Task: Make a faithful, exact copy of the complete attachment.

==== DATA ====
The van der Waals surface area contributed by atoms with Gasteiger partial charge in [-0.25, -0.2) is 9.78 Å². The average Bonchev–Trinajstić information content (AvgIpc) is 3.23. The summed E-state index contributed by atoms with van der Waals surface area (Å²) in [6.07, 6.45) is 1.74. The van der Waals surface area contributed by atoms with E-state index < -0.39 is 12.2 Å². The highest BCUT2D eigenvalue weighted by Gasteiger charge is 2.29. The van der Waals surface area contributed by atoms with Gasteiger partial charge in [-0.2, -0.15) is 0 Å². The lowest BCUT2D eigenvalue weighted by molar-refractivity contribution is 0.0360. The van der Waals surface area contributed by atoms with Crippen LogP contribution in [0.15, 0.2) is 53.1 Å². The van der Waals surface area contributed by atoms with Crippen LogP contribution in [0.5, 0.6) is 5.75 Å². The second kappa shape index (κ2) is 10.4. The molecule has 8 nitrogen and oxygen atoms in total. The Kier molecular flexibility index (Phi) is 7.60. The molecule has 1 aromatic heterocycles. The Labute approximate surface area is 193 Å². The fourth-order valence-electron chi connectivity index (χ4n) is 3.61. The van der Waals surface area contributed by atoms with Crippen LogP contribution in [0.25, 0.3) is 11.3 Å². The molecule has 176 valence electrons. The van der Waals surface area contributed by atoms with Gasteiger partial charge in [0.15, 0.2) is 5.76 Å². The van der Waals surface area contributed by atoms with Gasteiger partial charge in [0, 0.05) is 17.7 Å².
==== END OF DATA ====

The van der Waals surface area contributed by atoms with Gasteiger partial charge in [-0.25, -0.2) is 9.78 Å². The average Bonchev–Trinajstić information content (AvgIpc) is 3.23. The summed E-state index contributed by atoms with van der Waals surface area (Å²) in [6.07, 6.45) is 1.74. The van der Waals surface area contributed by atoms with E-state index < -0.39 is 12.2 Å². The highest BCUT2D eigenvalue weighted by Gasteiger charge is 2.29. The van der Waals surface area contributed by atoms with Gasteiger partial charge in [-0.2, -0.15) is 0 Å². The lowest BCUT2D eigenvalue weighted by molar-refractivity contribution is 0.0360. The van der Waals surface area contributed by atoms with Crippen LogP contribution in [0.15, 0.2) is 53.1 Å². The van der Waals surface area contributed by atoms with Crippen LogP contribution in [0.5, 0.6) is 5.75 Å². The second kappa shape index (κ2) is 10.4. The molecule has 8 nitrogen and oxygen atoms in total. The Kier molecular flexibility index (Phi) is 7.60. The molecule has 1 aromatic heterocycles. The Labute approximate surface area is 193 Å². The fourth-order valence-electron chi connectivity index (χ4n) is 3.61. The van der Waals surface area contributed by atoms with Crippen LogP contribution in [0.25, 0.3) is 11.3 Å². The molecule has 176 valence electrons. The van der Waals surface area contributed by atoms with Gasteiger partial charge in [0.15, 0.2) is 5.76 Å². The van der Waals surface area contributed by atoms with Gasteiger partial charge in [0, 0.05) is 17.7 Å².